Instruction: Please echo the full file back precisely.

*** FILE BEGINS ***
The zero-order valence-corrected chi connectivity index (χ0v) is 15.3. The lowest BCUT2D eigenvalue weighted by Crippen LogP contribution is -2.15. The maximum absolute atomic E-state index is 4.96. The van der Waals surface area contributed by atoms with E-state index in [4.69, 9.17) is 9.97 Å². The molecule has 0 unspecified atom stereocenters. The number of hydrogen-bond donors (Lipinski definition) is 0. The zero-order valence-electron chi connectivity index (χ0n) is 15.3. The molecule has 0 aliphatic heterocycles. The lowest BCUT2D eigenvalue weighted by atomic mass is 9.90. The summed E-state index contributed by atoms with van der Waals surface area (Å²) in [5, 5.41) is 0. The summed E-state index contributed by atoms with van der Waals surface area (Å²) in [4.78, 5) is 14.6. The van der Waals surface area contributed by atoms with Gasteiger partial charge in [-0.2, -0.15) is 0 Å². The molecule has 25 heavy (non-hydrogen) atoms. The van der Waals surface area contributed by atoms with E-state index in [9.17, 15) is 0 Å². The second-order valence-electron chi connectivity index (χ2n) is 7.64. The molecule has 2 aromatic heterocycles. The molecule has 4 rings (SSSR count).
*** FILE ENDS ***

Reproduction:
The zero-order valence-corrected chi connectivity index (χ0v) is 15.3. The lowest BCUT2D eigenvalue weighted by Crippen LogP contribution is -2.15. The maximum absolute atomic E-state index is 4.96. The van der Waals surface area contributed by atoms with E-state index in [4.69, 9.17) is 9.97 Å². The molecule has 0 unspecified atom stereocenters. The number of hydrogen-bond donors (Lipinski definition) is 0. The zero-order valence-electron chi connectivity index (χ0n) is 15.3. The molecule has 0 aliphatic heterocycles. The lowest BCUT2D eigenvalue weighted by atomic mass is 9.90. The summed E-state index contributed by atoms with van der Waals surface area (Å²) in [5, 5.41) is 0. The summed E-state index contributed by atoms with van der Waals surface area (Å²) in [4.78, 5) is 14.6. The van der Waals surface area contributed by atoms with Gasteiger partial charge in [-0.2, -0.15) is 0 Å². The molecule has 25 heavy (non-hydrogen) atoms. The van der Waals surface area contributed by atoms with E-state index in [9.17, 15) is 0 Å². The second-order valence-electron chi connectivity index (χ2n) is 7.64. The molecule has 2 aromatic heterocycles. The molecule has 4 rings (SSSR count).